AYS Digest 13/2: Stonewalled in Paris

Targeting of the most vulnerable continues in Paris. Volunteers encouraged to reach out prior to helping. Cash cards in Greece: assistance or borders between borders? New insights on Macedonia returns to Greece. Music and doctors’ visits on the educational menu in Serbia.

Photo Courtesy of SoulWelders: Belgrade


People in Paris continue to be targeted. Unfortunately the peaceful evacuation of people that occurred last week seems to be a glitch rather than a sign of change. Although the boulders installed under the bridge severely minimize the amount of space available in the location, people in need of shelter continue to squeeze in between the rocks.

Photo Courtesy of Sarah Fenby-Dixon

Volunteers also report a crackdown at the La Chapelle refugee center, with volunteers prohibited from distributing tea and eventually being asked to leave the area.

With the plight of refugees in Paris increasingly visible, more well-meaning people are looking to volunteer. However, as in all “hot-spots”, it is crucial to seek out and listen to the wisdom of experienced volunteers. The following is a helpful reminder by long-time volunteer and Paris resident Danika Jurisic. The whole post (available here) is an excellent guide, but here are some particularly crucial pieces of information:

With careful research and humility, we can continue to make a positive difference (no matter how small) in the lives of the people stuck in limbo.


New insights into the cash card system reveal some uncomfortable truths. Refugee.info has a comprehensive guide to the cash card system in multiple languages. Some highlights are included below:

Those moved to private accommodation are eligible for cash cards. Additionally, if an individual is moved from a catered location to a non-catered location, they may receive a higher amount of cash assistance to compensate for this.

Until April 2017, there is no time limit on spending the cash on the cash card — however starting in April, the amount will expire at the end of the month.

Individuals on an island who moved “without permission” to the mainland are ineligible for cash cards.

Those residing in squats are not eligible to receive cash cards.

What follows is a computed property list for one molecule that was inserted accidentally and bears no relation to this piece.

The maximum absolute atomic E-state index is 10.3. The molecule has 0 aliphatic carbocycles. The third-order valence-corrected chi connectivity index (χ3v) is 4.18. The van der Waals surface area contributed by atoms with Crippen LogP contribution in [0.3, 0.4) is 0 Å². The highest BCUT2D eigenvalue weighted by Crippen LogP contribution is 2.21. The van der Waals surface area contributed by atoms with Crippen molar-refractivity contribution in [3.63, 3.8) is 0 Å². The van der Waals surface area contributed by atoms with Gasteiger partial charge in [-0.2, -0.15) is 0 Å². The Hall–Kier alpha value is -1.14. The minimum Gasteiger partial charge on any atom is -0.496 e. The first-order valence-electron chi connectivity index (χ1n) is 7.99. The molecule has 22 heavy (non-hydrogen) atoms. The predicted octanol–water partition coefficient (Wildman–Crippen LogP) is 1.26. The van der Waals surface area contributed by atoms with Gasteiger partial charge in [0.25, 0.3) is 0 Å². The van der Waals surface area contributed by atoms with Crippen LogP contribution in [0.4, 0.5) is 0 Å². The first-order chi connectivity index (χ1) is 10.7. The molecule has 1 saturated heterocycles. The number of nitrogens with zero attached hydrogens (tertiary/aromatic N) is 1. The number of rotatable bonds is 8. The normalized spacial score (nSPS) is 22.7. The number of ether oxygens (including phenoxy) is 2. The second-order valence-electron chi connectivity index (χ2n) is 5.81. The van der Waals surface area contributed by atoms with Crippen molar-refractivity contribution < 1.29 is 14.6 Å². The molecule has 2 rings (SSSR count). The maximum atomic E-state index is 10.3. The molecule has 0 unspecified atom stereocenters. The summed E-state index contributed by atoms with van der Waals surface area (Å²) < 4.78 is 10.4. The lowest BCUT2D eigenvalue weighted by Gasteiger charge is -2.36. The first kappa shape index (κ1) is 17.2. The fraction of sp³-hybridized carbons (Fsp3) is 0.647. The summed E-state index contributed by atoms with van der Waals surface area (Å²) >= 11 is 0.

Additionally unaccompanied minors are ineligible to receive cash cards.

Photo courtesy of Refugee Support Greece

Although cash cards are a positive step, the amount of regulation and monitoring being implemented reminds us that these are also tools to exert leverage over people. It is clear that people setting out on their own and choosing to live in squats are essentially being punished by being made ineligible. The cash card system “de-incentivizes” these options, and is thereby a way to further monitor and manage the movement of people.

For further information (in English) on the cash program, click here.

We have already begun to see the repercussions of the program. For example, people in Elliniko camp have not received supplies for babies for 3 months now. They were told that since they receive cash cards they have to buy them for themselves. A family of 3 gets 190 euros a month. How is this sustainable by any stretch of the imagination? We don’t know.

The prohibition on individuals who come from the islands to the mainland “without permission” is especially striking in the context of the updated refugee numbers by the Ministry of Health in Greece. Although many camps on the mainland are under capacity, islands (Chios and Lesvos especially) are desperately over-crowded. And now it appears that people who try to escape this situation will face additional hardship and possibly be cut out of a crucial support structure. Research the numbers for yourself here.

Photo courtesy of Ministry of Health in Greece


Long-time refugee support organization LEGIS has published a comprehensive report on the removal of forty-nine individuals from Macedonia to Greece last week. The report emphasizes that although the refugees were readmitted to Greece via the official readmission procedure, due to poor communication they were given little to no notice, making the removal far more startling and traumatizing than it had to be. The refugees were notified late in the evening that they would be taken in the early morning, giving them no time to say goodbye to friends and volunteers whom they had gotten to know over the previous 11 months together.

Again, this incident is another moment where efficiency has superseded humanity. The whole underlying framework of refugee support should always be to support humanity, which decisions like this do little to affirm. Instead, they treat people like packages to be mailed. Several of the refugees recorded a video and sent it to Driton Maliqi, expressing their desire to say goodbye to good friends.

Video courtesy of Legis

Read the report in full here.


Refugee Aid Serbia is continuing to conduct English programming, focusing on relevant, survival English for refugees. Today, the focus was doctor-patient and dentist-patient interaction. These practical hands-on skills not only take people’s minds off the here and now, but give them viable skills for the future. Great work.

Photo courtesy of Refugee Aid Serbia

In Miksaliste, the day took a musical turn with volunteers demonstrating and playing none other than the Queen Bee herself, with a rendition of the hit “Halo.” Watch it below!

Video Courtesy of Refugee Aid Miksaliste

Daily news digests from the field, mainly for volunteers and refugees on the route, but also for journalists and other parties.

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